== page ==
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California wildfires: PG&E will place 10,000 miles of electric lines underground

Fiona Kelliher and George Avalos, Mercury News on

Published in News & Features

Executives estimated that that the “starting point” for the project’s total cost is about $15 billion to $20 billion. Utility ratepayers are likely to foot the bill for these massive upgrades: PG&E plans to seek approval from the state Public Utilities Commission for more revenue from customers, executives confirmed, meaning that monthly bills may have to rise.

Some consumer experts expressed skepticism that PG&E would be able to keep the costs as low as $1.5 million to $2 million per mile, which is the cost associated with an overall expense of $15 billion to $20 billion.

The utility said it will explore new technologies — such as different kinds of equipment — in the hopes of making undergrounding lines both cheaper and faster.

“In the previous costs that PG&E has submitted, their estimates are more like $4 million a mile,” said Mark Toney, executive director with The Utility Reform Network, or TURN. “We estimate that the 10,000 miles will be more like a $40 billion cost.”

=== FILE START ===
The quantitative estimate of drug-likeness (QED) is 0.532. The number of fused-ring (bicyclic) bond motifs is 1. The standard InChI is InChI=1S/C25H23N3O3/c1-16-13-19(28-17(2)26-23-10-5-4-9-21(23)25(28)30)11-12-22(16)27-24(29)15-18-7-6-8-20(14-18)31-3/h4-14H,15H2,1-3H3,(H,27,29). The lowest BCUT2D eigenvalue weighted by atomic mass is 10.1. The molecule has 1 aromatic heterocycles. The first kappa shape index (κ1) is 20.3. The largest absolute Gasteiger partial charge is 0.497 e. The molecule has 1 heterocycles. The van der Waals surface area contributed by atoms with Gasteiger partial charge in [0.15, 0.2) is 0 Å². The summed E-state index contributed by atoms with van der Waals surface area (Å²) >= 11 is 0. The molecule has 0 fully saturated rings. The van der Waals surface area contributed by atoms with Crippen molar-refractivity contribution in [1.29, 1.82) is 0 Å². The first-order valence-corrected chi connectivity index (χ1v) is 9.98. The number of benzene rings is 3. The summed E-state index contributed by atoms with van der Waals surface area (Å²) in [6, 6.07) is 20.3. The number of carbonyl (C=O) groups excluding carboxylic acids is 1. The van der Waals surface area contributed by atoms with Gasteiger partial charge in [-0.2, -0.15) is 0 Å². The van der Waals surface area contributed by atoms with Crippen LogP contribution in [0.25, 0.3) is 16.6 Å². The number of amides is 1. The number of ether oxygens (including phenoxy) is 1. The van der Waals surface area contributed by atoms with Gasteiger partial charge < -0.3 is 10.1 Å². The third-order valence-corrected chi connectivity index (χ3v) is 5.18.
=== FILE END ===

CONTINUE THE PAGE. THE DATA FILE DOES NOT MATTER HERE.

Toney warned that PG&E might wind up driving the cost of electricity to exorbitant levels.

“We are worried that PG&E is creating a world where only the wealthy can afford electricity,” Toney said. “PG&E needs to come up with a plan to reduce the most wildfire risks possible at the least possible cost to ratepayers.”


In an emailed statement, CPUC spokesperson Terrie Prosper did not directly respond to questions about how the regulatory agency plans to enforce PG&E’s plans, saying that it “continues to prioritize public safety and has established processes for considering PG&E’s proposal, once filed.”

“The CPUC would work with stakeholders, including PG&E, in a public process to ensure that the utility is making safety investments that are in the best interest of their customers and all Californians,” Prosper wrote.

The utility’s CEO likewise sidestepped a question as to whether it should have undergrounded more lines earlier. A PG&E spokesperson did not respond to further request for comment.

“We have our eyes on the horizon,” Poppe said. “We are going to look forward and work together to make the system safer.”

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